The government has suffered a heavy defeat in the House of Lords over its controversial Brexit legislation.
The Internal Market Bill contains measures that overrule parts of the UK’s Brexit agreement with the EU.
Peers voted overwhelmingly to remove a section of the bill that would allow ministers to break international law – by 433 votes to 165.
The government said it would reinstate the clauses when the bill returns to the House of Commons next month.
It comes as trade talks continue between EU and UK officials in London as they try to reach an agreement over a future economic partnership.
Former Conservative Party leader Lord Howard was among 44 Conservative peers who voted against the government on Monday night.
He led the calls for the prime minister to “think again” and remove the contentious parts of the UK Internal Market Bill, warning that the government was using the language of “law breakers” everywhere.
Peers also voted to remove another clause, allowing ministers to override parts of the Brexit withdrawal agreement relating to Northern Ireland, by 407 votes to 148. Other clauses in the controversial section of the bill were removed without a vote.
A government spokesman said in a statement: “We will retable these clauses when the bill returns to the Commons.
“We’ve been consistently clear that the clauses represent a legal safety net to protect the integrity of the UK’s internal market and the huge gains of the peace process.
“We expect the House of Lords to recognise that we have an obligation to the people of Northern Ireland to make sure they continue to have unfettered access to the UK under all circumstances.”
The Internal Market Bill is designed to enable goods and services to flow freely across England, Scotland, Wales and Northern Ireland after 1 January – when the post-Brexit transition period runs out.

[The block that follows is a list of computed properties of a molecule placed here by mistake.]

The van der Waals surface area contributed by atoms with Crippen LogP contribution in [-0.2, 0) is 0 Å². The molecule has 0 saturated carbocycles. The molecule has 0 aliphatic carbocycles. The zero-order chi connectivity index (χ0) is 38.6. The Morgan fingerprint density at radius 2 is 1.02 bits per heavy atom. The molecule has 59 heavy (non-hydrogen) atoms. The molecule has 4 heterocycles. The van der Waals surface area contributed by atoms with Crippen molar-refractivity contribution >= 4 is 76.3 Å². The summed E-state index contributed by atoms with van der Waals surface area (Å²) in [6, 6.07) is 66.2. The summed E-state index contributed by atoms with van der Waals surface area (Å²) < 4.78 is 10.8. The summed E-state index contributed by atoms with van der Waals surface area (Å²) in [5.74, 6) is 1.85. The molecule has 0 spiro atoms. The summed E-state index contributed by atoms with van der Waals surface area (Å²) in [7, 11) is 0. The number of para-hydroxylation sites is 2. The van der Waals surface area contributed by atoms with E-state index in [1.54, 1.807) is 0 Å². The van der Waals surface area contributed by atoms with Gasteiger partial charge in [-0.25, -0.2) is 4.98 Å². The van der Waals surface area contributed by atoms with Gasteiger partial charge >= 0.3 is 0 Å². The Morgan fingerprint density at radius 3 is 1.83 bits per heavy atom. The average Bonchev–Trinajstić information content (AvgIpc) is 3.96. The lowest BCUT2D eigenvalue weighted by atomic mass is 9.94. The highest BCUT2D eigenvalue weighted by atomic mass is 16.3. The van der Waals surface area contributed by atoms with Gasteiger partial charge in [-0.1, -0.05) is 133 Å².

It gives the government the power to change aspects of the EU withdrawal agreement, a legally binding deal governing the terms of Brexit made earlier this year.
Ministers say the bill would provide a “safety net” in case the EU interprets the agreement, in particular the section on Northern Ireland, in an “extreme and unreasonable” way. The section – known as the protocol – is designed to avoid a hard border on the island of Ireland.
The thumping rejection of the government’s plan is a reminder that there is significant discomfort in Parliament that ministers are prepared to break international law.
A number of Conservative grandees were among those voting to remove controversial clauses in the internal market bill – which has been heavily criticised by the EU.
Even the US president-elect Joe Biden has raised concerns. The bill will now go back to the Commons – where the government has confirmed it will retable the controversial elements removed by peers.
The government insisted the clauses were a crucial safety net and said it had a duty to ensure that Northern Ireland’s businesses and producers continued to have unfettered access to the UK.
MPs are unlikely to discuss the legislation again until December. However, by that point it should be clearer whether a post-Brexit free trade deal can be struck.
UK’s five living former prime ministers – Sir John Major, Tony Blair, Gordon Brown, David Cameron and Theresa May – have all spoken out against the bill.
Labour, the Liberal Democrats, the SNP and the EU argue that – in allowing the government to undo parts of a treaty signed by the EU and UK – it could damage the country’s international reputation and standing.
Labour’s leader in the House of Lords, Baroness Angela Smith, said the government “should see sense” and accept the removal “of these offending clauses”.
She added: “I am sure some in government will initially react with bravado and try to dismiss tonight’s historic votes in the Lords. To do so, however, would underestimate the genuine and serious concerns across the UK and beyond about ministers putting themselves above and beyond the rule of law.”
Irish Foreign Minister Simon Coveney told BBC Newsnight it was “not a surprise” that the bill was “essentially being rejected” by the House of Lords, adding: “It’s as controversial a piece of legislation within the UK as it is outside of the UK.”
He said the government’s “tactic” of legislating to give British ministers “the powers to do what they want to do anyway” has undermined trust in the UK’s trade negotiations with the EU.